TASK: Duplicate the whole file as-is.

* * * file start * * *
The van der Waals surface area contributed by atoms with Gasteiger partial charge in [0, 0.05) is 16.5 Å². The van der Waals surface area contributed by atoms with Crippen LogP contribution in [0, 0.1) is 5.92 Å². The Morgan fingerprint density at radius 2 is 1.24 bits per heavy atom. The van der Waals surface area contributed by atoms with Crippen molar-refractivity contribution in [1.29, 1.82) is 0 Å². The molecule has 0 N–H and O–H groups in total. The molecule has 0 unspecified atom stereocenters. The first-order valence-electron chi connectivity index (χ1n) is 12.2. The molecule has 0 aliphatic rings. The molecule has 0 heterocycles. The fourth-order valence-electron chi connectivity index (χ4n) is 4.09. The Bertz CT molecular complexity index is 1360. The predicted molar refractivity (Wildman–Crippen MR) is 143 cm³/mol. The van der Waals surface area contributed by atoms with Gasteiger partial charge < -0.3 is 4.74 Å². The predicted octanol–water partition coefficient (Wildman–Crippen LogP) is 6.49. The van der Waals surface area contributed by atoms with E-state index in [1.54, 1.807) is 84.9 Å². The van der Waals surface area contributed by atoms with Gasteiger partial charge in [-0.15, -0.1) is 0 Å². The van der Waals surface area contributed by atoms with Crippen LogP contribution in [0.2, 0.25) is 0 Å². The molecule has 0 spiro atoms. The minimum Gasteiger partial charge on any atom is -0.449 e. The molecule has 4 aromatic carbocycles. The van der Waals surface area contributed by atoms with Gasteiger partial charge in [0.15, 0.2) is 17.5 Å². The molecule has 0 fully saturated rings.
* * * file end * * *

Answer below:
The van der Waals surface area contributed by atoms with Gasteiger partial charge in [0, 0.05) is 16.5 Å². The van der Waals surface area contributed by atoms with Crippen LogP contribution in [0, 0.1) is 5.92 Å². The Morgan fingerprint density at radius 2 is 1.24 bits per heavy atom. The van der Waals surface area contributed by atoms with Crippen molar-refractivity contribution in [1.29, 1.82) is 0 Å². The molecule has 0 N–H and O–H groups in total. The molecule has 0 unspecified atom stereocenters. The first-order valence-electron chi connectivity index (χ1n) is 12.2. The molecule has 0 aliphatic rings. The molecule has 0 heterocycles. The fourth-order valence-electron chi connectivity index (χ4n) is 4.09. The Bertz CT molecular complexity index is 1360. The predicted molar refractivity (Wildman–Crippen MR) is 143 cm³/mol. The van der Waals surface area contributed by atoms with Gasteiger partial charge < -0.3 is 4.74 Å². The predicted octanol–water partition coefficient (Wildman–Crippen LogP) is 6.49. The van der Waals surface area contributed by atoms with E-state index in [1.54, 1.807) is 84.9 Å². The van der Waals surface area contributed by atoms with Gasteiger partial charge in [-0.15, -0.1) is 0 Å². The van der Waals surface area contributed by atoms with Crippen LogP contribution in [0.2, 0.25) is 0 Å². The molecule has 0 spiro atoms. The minimum Gasteiger partial charge on any atom is -0.449 e. The molecule has 4 aromatic carbocycles. The van der Waals surface area contributed by atoms with Gasteiger partial charge in [0.15, 0.2) is 17.5 Å². The molecule has 0 fully saturated rings.